Pimentel, Juan El Rinoceronte y el Megaterio. Un ensayo de morfología histórica. Abada Editores, Madrid, 2010, 316 pp. ISBN: 978-84-96775-67-I.
By Maria Margaret Lopes*
Objects as sites of knowledge: on the instability of the rhinoceros and the megatherium
In “El Rinoceronte y el Megaterio. Un ensayo de morfología histórica, Juan Pimentel – the renowned historian from the Consejo Superior de Investigaciones Científicas de Madri – in a sophisticated manner constructs an argument that it is possible to establish analogies or homologies between disparate episodes separated in space and time. It concerns the production of knowledge about two quadrupeds and their images, originating in India and South America, one in the 16th century and the other in the first half of the 19th century, both icons in the history of the arts and sciences.
The histories narrated in this essay are interlinked in an attempt to track the circulation of fantastic objects and creatures deriving from the human imagination. They are histories about the innumerable aspects that shape the construction of knowledge. For readers of Latin American literature, it is impossible not to associate Juan Pimentel’s text with those imaginary beings of Jorge Luis Borges and Margarita Guerrero. To readers of Portuguese history and the history of art, Juan Pimentel proposes the challenge of re-examining images as powerful and commonplace that are present in monuments, in iconography, in historiography. Touching on the rhinoceroses and the empires of Damião de Góis and Abel Fontoura da Costa, and a whole set of erudite bibliography, he proposes the challenge of seeing Ganda – the elephant’s cheery and astute enemy, which from exotic attraction will transform itself into a diplomatic object – ‘disappear’, submerged into an age when Dürer’s rhinoceros exalted the imaginary and created an artistic tradition. To readers of the history of Palaeontology, the essay, indebted to a broad range of classical studies of comparative anatomy and especially to the recent works of Martin Rudwick, López Piñero, Francisco Pelayo, Irina Podgorny, among others, picks up the subject of the megatherium, the articulator of a whole structuring controversy within the discipline in the first half of the 19th century.
Rhinoceroses and divers megatheria that appear in these histories – and I prefer to understand them in the plural – share trajectories of descriptive, conceptual instabilities, of ‘natural hatreds’, of form and function immortalized in their images, from Strabo to Pliny or from Cuvier to Owen, among many others. In their ‘circular lives’ (to use Juan Pimentel’s title to the book’s epilogue) Dürer’s rhinoceros and the quadruped megatheria of Bru y Navarro or Hawkins’ biped (we recall, in an even more persistent image) rapidly escaped their control, became unstable, in the countless reproductions and/or classifications.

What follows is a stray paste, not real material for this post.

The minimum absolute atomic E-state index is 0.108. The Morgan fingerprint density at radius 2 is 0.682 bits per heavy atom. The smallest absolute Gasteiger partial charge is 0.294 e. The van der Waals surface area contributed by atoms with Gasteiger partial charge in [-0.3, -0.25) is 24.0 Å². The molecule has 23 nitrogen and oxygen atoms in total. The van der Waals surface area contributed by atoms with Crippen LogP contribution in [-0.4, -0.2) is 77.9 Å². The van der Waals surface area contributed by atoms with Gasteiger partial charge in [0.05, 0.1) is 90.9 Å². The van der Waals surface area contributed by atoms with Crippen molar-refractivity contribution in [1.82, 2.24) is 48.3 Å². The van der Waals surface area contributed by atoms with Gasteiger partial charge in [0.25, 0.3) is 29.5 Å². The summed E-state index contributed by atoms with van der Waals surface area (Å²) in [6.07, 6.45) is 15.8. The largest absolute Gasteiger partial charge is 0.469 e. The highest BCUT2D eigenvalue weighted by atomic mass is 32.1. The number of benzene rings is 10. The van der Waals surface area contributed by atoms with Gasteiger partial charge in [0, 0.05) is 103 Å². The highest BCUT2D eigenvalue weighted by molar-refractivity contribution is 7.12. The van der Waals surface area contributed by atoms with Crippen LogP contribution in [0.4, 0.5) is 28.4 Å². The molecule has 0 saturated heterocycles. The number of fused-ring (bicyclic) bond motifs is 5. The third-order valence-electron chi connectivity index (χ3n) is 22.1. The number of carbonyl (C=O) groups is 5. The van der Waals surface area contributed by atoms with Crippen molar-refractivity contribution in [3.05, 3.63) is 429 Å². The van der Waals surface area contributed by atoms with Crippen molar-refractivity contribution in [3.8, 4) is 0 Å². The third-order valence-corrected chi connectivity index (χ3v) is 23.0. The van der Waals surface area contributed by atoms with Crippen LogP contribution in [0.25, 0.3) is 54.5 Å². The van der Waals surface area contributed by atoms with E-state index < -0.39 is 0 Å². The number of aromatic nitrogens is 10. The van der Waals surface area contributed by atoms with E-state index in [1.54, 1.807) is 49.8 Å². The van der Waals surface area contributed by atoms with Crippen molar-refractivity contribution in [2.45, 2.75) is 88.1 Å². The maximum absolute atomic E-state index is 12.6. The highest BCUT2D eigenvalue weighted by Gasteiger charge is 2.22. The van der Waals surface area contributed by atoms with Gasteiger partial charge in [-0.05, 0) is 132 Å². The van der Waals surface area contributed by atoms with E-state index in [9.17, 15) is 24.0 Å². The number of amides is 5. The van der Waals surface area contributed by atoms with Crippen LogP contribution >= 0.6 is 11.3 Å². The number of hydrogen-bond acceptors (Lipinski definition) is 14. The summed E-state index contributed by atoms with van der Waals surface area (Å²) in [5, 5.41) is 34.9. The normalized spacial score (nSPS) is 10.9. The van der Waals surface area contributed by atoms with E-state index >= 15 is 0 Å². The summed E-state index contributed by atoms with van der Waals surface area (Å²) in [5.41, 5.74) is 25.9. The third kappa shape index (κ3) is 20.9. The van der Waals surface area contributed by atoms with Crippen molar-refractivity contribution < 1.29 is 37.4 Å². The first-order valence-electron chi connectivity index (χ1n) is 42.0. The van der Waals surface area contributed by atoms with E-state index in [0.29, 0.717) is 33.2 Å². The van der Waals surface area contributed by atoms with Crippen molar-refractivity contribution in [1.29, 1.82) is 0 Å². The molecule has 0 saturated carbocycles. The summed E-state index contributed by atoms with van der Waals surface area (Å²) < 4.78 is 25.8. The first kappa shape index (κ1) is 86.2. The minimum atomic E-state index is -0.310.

In the ‘itinerary’, in the ‘words’ and in the ‘engraved’ subtitles of the first part of the book, it is the ‘armed pachyderm’ – the rhinoceros – that articulates the construction of arts and sciences on beings from faraway territories through which the Europeans were beginning to circulate. In the second part of the book – a strange cadaver – the megatherium continues to accrue multiple identities such as ‘chimera’, ‘bones’ and finally ‘fossil’. Like a fantastic being from temporalities in which one can only circulate through the imagination.
In the first part of the book Juan Pimentel lets us know more of the histories of the images of Ganda, Bada, or of Dürer’s rhinoceros and less of their natural histories, although there is no lack of these. This movement is inverted in the natural histories of the megatheria of Lujan, Cuvier, Madri, Pander, Dalton and Owen. But, far from becoming established beings in their families or habits, the megatherium of Cuvier acquired from Larrañaga the cuirass that inaugurated its instability. Among others, Pictet imagined it living underground and Lund, with his extensive ‘field work’ experience in scenes from deep time, imagined it living in the branches of gigantic trees. Why not a carnivore? Palaeontologists continue to imagine. To imagine is just as much their function, as it is that of historians, artists.
As Juan Pimental warns his readers in the first pages, the weakness of this kind of research resides in the fact that the phenomena compared may reveal themselves to be disparate, heterogeneous and immeasurable. And perhaps for this reason, we might add, all the more enticing.
The book may be a source of inspiration for a wide audience. It not only serves to stimulate reflection on interactions in the construction of themes in the arts and sciences, the circulation of knowledge, objects as sites of knowledge, but also reflects on the current construction of the history of scientific cultures.
* CEHFCi, Universidade de Évora